We have seen the future, and it sucks.

Allergan Pulls a Fast One

11th September 2017

Read it.

One of Allergan’s products is Restasis, used for dry eyes, which is an opthalmic formulation of cyclosporine. It’s a valuable part of their portfolio (net revenues of more than a billion dollars per year), but it’s under threat from a patent challenge. Mylan and Teva are both trying to force the drug off patent before its appointed time (which is about 2024). Last December, the US Patent Office granted an inter partes review of the relevant patents, a decision that did not go down well with Allergan or its investors. That form of patent review has been around since 2011 and the America Invents Act, and its purpose is specifically for prior art objections to a granted patent. I’m going to pass on offering an opinion on whether Mylan’s challenge is justified or its chances for success, noting only that getting to the IPR stage does mean that it’s a serious one.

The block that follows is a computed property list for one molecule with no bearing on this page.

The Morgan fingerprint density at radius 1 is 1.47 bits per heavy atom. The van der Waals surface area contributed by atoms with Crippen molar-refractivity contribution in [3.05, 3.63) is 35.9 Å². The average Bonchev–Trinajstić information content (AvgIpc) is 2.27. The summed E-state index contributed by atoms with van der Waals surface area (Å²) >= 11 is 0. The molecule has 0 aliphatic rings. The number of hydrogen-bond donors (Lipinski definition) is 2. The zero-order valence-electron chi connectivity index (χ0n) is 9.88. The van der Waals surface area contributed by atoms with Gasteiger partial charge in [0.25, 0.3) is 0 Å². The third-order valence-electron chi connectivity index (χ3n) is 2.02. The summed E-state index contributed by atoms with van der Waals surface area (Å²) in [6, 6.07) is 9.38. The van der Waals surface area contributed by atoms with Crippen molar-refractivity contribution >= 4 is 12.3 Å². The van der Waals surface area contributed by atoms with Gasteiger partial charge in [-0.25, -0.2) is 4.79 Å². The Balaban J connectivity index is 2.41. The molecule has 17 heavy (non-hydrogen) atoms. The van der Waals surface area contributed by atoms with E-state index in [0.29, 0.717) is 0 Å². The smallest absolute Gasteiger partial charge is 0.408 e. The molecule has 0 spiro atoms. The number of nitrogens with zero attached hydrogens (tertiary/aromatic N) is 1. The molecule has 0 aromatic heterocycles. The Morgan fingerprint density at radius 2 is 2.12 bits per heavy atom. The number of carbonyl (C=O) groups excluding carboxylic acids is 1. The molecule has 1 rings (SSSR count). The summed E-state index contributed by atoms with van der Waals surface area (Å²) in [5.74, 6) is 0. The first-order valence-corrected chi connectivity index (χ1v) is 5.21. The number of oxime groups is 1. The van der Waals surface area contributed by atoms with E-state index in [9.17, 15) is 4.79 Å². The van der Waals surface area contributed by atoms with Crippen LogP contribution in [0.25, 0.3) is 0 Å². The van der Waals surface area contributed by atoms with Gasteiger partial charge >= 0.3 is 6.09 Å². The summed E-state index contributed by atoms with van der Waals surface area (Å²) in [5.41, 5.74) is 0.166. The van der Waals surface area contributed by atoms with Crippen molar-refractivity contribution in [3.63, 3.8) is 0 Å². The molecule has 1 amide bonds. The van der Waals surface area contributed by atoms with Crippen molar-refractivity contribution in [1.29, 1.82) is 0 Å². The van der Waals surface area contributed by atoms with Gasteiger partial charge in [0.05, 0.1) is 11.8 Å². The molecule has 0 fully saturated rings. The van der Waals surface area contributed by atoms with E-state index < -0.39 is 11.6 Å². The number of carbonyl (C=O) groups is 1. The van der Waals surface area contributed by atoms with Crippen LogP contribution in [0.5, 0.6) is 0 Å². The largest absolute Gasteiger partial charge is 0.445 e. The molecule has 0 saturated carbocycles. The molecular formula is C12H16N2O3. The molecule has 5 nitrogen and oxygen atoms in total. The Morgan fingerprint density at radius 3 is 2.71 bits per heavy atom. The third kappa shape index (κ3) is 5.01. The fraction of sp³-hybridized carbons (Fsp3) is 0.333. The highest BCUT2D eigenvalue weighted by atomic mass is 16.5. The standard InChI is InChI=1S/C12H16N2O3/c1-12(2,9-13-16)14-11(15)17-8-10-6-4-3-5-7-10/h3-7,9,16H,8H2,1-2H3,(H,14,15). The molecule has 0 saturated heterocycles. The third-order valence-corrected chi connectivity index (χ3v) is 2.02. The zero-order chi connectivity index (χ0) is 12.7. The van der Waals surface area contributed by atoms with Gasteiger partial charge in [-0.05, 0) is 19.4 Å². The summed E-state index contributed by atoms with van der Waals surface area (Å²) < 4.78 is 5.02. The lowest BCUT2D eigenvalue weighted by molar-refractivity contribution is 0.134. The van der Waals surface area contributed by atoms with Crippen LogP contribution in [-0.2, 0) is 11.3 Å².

There things stood, as of Friday. Generic challenges to lucrative patented drugs are a regular feature of life in the business, but what happened next wasn’t (or not yet). Allergan announced that they had transferred the patent rights for Restasis to the St. Regis Mohawk Indian Nation, for an up-front payment and continuing annual payments to the tribe. Why would one do such a thing? Well, it turns out that whatever patented IP owned by the tribe is protected from inter partes review challenges by their sovereign immunity. The Mohawks are, then, immediately moving to dismiss the PTO’s actions. Let me tell you, on Friday afternoon the sound of people all over the biopharma world slapping their foreheads was echoing through the boardrooms, office suites, and hallways.

Once the government starts granting monopolies and calling non-property ‘property’, then the whole process is subject to political maneuvering like this.

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